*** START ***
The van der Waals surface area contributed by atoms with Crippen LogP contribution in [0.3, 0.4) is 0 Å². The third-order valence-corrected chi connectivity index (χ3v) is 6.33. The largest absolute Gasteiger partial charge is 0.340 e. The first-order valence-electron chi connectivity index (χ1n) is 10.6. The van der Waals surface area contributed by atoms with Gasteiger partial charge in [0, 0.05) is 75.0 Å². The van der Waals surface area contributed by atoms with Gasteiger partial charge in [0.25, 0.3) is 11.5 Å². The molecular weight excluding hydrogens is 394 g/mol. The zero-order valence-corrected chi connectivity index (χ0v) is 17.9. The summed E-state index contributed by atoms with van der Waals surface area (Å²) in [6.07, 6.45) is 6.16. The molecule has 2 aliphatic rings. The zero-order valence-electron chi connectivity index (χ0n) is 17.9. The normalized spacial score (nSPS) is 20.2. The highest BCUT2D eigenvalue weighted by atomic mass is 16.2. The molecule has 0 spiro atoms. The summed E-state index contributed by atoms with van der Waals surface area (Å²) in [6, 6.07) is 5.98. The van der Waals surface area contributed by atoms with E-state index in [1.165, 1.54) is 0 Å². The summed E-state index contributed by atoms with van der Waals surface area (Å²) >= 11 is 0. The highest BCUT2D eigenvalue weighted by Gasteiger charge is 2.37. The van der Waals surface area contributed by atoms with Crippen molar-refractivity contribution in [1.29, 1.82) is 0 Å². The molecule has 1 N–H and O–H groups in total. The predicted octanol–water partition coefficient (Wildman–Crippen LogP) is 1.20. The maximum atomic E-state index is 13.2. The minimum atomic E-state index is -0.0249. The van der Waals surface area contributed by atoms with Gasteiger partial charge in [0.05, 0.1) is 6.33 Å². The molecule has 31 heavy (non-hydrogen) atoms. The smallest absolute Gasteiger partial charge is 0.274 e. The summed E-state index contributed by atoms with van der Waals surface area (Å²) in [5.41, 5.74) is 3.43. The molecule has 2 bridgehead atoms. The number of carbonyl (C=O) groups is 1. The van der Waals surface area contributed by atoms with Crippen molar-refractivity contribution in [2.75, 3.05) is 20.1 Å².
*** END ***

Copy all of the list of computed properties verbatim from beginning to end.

The van der Waals surface area contributed by atoms with Crippen LogP contribution in [0.3, 0.4) is 0 Å². The third-order valence-corrected chi connectivity index (χ3v) is 6.33. The largest absolute Gasteiger partial charge is 0.340 e. The first-order valence-electron chi connectivity index (χ1n) is 10.6. The van der Waals surface area contributed by atoms with Gasteiger partial charge in [0, 0.05) is 75.0 Å². The van der Waals surface area contributed by atoms with Gasteiger partial charge in [0.25, 0.3) is 11.5 Å². The molecular weight excluding hydrogens is 394 g/mol. The zero-order valence-corrected chi connectivity index (χ0v) is 17.9. The summed E-state index contributed by atoms with van der Waals surface area (Å²) in [6.07, 6.45) is 6.16. The molecule has 2 aliphatic rings. The zero-order valence-electron chi connectivity index (χ0n) is 17.9. The normalized spacial score (nSPS) is 20.2. The highest BCUT2D eigenvalue weighted by atomic mass is 16.2. The molecule has 0 spiro atoms. The summed E-state index contributed by atoms with van der Waals surface area (Å²) in [6, 6.07) is 5.98. The van der Waals surface area contributed by atoms with E-state index in [1.165, 1.54) is 0 Å². The summed E-state index contributed by atoms with van der Waals surface area (Å²) >= 11 is 0. The highest BCUT2D eigenvalue weighted by Gasteiger charge is 2.37. The van der Waals surface area contributed by atoms with Crippen molar-refractivity contribution in [1.29, 1.82) is 0 Å². The molecule has 1 N–H and O–H groups in total. The predicted octanol–water partition coefficient (Wildman–Crippen LogP) is 1.20. The maximum atomic E-state index is 13.2. The minimum atomic E-state index is -0.0249. The van der Waals surface area contributed by atoms with Gasteiger partial charge in [0.05, 0.1) is 6.33 Å². The molecule has 31 heavy (non-hydrogen) atoms. The smallest absolute Gasteiger partial charge is 0.274 e. The summed E-state index contributed by atoms with van der Waals surface area (Å²) in [5.41, 5.74) is 3.43. The molecule has 2 bridgehead atoms. The number of carbonyl (C=O) groups is 1. The van der Waals surface area contributed by atoms with Crippen molar-refractivity contribution in [2.75, 3.05) is 20.1 Å².